Category: Brain and mental health

A letter to…my buddy Sami*, who killed himself a year ago

The letter you always wanted to write…..

Anon

The day you killed yourself was a Wednesday and when my husband called to tell me I was at work.  I felt dizzy in the sunny and overheated hallway in the hospital where I work.  I sat down and cried right there, in the hallway on a radiator.  And I didn’t care that doctors, patients and colleagues were walking past me, looking away, probably feeling bad for me, but feeling uncomfortable and not knowing how to help.

It couldn’t possibly have been you, I thought as I sat there.  You were so funny, so bubbly, so warm. 

IGHI Student Challenge Competition: Reducing the Forces in Brain Surgery using Smart Surgical Instruments

By the winners of the 2014 Student Challenges Competition, Christopher Payne and Hani Marcus 

Brain surgery is challenging surgery. When brain tissue is handled incorrectly, the consequences can be catastrophic. The manoeuvres in brain surgery require dexterity, precision and careful force application, but even the best surgeons have limits. We humans are imprecise and we make mistakes. Robots, on the other hand, can operate beyond the physiological limits of a human. This is a central concept to many surgical robots: the perfect fusion of human and machine.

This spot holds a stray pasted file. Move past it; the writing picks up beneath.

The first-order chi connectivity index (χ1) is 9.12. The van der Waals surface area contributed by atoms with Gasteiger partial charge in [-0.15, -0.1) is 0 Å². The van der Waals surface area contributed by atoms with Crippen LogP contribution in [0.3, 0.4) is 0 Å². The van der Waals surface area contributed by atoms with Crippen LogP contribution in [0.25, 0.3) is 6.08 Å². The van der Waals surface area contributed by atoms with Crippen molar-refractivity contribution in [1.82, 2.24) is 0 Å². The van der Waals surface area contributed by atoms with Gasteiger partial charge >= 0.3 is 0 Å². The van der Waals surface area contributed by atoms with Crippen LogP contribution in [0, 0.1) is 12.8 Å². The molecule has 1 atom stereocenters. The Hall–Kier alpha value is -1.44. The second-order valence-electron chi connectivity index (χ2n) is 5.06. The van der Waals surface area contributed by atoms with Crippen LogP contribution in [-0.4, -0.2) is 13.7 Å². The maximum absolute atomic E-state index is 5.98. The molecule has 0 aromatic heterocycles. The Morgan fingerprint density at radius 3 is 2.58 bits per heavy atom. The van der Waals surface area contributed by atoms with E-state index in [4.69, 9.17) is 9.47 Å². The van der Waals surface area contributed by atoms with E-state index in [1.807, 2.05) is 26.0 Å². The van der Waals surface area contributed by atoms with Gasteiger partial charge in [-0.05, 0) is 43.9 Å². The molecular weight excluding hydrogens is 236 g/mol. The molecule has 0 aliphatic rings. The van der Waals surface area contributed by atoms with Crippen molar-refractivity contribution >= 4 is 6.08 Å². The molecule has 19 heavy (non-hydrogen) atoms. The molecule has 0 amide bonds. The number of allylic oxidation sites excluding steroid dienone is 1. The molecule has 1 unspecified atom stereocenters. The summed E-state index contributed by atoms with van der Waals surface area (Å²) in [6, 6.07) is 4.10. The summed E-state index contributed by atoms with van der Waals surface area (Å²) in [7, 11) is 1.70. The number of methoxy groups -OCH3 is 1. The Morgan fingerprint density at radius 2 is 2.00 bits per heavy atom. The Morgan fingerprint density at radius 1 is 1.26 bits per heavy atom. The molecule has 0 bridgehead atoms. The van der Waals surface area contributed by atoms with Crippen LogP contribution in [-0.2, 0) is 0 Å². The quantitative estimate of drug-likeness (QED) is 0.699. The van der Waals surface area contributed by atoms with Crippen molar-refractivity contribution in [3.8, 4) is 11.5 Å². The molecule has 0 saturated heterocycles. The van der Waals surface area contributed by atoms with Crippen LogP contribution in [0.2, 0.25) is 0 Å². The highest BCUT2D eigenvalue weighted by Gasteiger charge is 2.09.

In brain surgery, the NeuroArm is the finest example of the assistive surgical robot concept.

How Innovation Can Help To Reduce the Future Economic Burden of Mental Health Disease

By Sarah Jones and Naomi Radcliffe in support of World Mental Health Day

A recent survey by the WHO found that amongst its member countries, the lifetime risk of mental health illness was between 18 – 36%. [1] Yet the vast majority of people are undiagnosed or not receiving treatment, especially in low-income countries. The World Economic Forum estimates that between 2011–2030, mental health conditions will be responsible for the total loss of $16.2 trillion to the global economy. We can compare this to five other non-communicable diseases – cardiovascular disease, chronic respiratory disease, cancer and diabetes – which together will account for the loss of $30 trillion by 2030.